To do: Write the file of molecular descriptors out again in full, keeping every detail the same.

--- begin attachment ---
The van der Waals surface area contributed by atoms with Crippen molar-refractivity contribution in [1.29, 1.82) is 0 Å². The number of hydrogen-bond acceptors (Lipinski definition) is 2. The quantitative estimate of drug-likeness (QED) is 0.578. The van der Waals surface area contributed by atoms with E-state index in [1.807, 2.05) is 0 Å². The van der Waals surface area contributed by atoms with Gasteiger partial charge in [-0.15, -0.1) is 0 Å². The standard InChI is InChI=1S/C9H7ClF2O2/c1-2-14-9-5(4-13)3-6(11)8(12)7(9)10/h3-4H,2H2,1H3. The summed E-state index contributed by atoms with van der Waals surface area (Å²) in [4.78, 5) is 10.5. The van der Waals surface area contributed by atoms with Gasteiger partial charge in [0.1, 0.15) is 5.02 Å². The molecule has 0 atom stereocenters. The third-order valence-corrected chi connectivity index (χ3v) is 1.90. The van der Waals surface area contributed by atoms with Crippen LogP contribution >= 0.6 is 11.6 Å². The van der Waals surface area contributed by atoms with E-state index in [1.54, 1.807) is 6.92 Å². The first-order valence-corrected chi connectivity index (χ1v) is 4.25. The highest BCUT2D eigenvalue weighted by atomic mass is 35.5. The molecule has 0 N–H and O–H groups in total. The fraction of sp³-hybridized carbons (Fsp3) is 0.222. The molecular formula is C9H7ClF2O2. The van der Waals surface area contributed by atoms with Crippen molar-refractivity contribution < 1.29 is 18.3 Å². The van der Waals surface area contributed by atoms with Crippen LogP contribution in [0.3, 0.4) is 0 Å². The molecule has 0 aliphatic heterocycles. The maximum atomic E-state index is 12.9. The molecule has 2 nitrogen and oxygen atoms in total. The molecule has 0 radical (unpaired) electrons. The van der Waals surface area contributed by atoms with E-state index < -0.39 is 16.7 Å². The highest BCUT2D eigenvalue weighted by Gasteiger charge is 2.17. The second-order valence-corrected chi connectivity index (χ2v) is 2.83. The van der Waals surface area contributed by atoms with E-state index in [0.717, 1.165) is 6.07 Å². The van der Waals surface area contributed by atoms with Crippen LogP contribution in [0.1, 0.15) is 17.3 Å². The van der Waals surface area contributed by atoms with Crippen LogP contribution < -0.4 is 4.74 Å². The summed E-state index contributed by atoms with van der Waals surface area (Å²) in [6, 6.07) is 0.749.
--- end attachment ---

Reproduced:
The van der Waals surface area contributed by atoms with Crippen molar-refractivity contribution in [1.29, 1.82) is 0 Å². The number of hydrogen-bond acceptors (Lipinski definition) is 2. The quantitative estimate of drug-likeness (QED) is 0.578. The van der Waals surface area contributed by atoms with E-state index in [1.807, 2.05) is 0 Å². The van der Waals surface area contributed by atoms with Gasteiger partial charge in [-0.15, -0.1) is 0 Å². The standard InChI is InChI=1S/C9H7ClF2O2/c1-2-14-9-5(4-13)3-6(11)8(12)7(9)10/h3-4H,2H2,1H3. The summed E-state index contributed by atoms with van der Waals surface area (Å²) in [4.78, 5) is 10.5. The van der Waals surface area contributed by atoms with Gasteiger partial charge in [0.1, 0.15) is 5.02 Å². The molecule has 0 atom stereocenters. The third-order valence-corrected chi connectivity index (χ3v) is 1.90. The van der Waals surface area contributed by atoms with Crippen LogP contribution >= 0.6 is 11.6 Å². The van der Waals surface area contributed by atoms with E-state index in [1.54, 1.807) is 6.92 Å². The first-order valence-corrected chi connectivity index (χ1v) is 4.25. The highest BCUT2D eigenvalue weighted by atomic mass is 35.5. The molecule has 0 N–H and O–H groups in total. The fraction of sp³-hybridized carbons (Fsp3) is 0.222. The molecular formula is C9H7ClF2O2. The van der Waals surface area contributed by atoms with Crippen molar-refractivity contribution < 1.29 is 18.3 Å². The van der Waals surface area contributed by atoms with Crippen LogP contribution in [0.3, 0.4) is 0 Å². The molecule has 0 aliphatic heterocycles. The maximum atomic E-state index is 12.9. The molecule has 2 nitrogen and oxygen atoms in total. The molecule has 0 radical (unpaired) electrons. The van der Waals surface area contributed by atoms with E-state index < -0.39 is 16.7 Å². The highest BCUT2D eigenvalue weighted by Gasteiger charge is 2.17. The second-order valence-corrected chi connectivity index (χ2v) is 2.83. The van der Waals surface area contributed by atoms with E-state index in [0.717, 1.165) is 6.07 Å². The van der Waals surface area contributed by atoms with Crippen LogP contribution in [0.1, 0.15) is 17.3 Å². The van der Waals surface area contributed by atoms with Crippen LogP contribution < -0.4 is 4.74 Å². The summed E-state index contributed by atoms with van der Waals surface area (Å²) in [6, 6.07) is 0.749.